So where you create a realistic track you have control, because you know the player can only do 15 corners. Then there, everything is given to the player, they have the total freedom of what they want.
“So we started understanding that the way we were building some parts of the tracks was not good because they had too many trees so the player got stuck in to them. Then we realised that some of the trees needed to be deformable [and] destructible, to avoid stopping the flow of the gameplay. We started to understand that when you are given total creativity, [that] is when the hard work comes.
“When you close ten designers in to a meeting room for a day, the brainstorming is huge. ‘Now I can do everything and I will do everything!’ but you have to face the problem of costs, of development time and also the problem that you would like to do a new experience and experiences as a game designer but you have to train yourself for tackling these new experiences. We knew how to make a MotoGP circuit or an MXGP [track] but we didn’t know how to make an open map.”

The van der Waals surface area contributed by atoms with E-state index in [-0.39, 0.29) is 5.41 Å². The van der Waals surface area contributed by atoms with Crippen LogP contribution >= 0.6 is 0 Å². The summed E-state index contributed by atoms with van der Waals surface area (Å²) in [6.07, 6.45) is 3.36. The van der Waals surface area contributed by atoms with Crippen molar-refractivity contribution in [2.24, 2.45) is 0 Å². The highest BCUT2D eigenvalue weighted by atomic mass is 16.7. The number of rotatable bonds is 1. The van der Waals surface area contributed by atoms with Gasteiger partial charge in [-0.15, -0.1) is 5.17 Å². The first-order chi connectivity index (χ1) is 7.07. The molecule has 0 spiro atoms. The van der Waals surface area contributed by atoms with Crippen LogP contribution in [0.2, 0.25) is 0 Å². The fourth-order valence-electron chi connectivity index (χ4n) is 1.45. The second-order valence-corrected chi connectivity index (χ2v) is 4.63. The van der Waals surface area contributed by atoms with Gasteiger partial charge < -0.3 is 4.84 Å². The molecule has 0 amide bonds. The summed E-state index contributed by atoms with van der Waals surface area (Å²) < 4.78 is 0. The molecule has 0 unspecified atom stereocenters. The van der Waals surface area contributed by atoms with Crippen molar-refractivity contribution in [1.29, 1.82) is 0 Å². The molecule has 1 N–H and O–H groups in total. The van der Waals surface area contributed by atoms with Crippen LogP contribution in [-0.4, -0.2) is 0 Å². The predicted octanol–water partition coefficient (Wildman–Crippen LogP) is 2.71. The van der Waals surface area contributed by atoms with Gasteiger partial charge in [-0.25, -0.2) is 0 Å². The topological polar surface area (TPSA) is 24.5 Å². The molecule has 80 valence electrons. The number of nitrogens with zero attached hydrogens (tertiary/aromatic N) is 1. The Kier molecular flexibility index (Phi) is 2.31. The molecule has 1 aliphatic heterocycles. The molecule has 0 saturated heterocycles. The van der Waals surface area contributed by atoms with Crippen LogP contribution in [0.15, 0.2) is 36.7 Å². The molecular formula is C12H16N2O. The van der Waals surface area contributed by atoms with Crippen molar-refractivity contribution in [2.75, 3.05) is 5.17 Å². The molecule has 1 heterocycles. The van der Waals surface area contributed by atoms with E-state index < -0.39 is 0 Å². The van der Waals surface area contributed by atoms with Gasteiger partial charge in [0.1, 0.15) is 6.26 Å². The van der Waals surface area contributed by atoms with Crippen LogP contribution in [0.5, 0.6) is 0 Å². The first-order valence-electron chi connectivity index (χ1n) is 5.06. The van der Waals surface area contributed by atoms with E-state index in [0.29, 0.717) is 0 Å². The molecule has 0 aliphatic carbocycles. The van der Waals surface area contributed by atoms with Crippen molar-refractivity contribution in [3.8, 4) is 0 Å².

INTO THE WILD
The team at Milestone, buoyed on by the power of their new engine meant that they could really start taking charge of their creative process in creating an open world map. “The way we worked was starting from real locations that we really liked, since starting totally from scratch you don’t have references,” Zonca says. “I can talk about Alaska, because one of our developers went to Alaska and came back with a lot of pictures.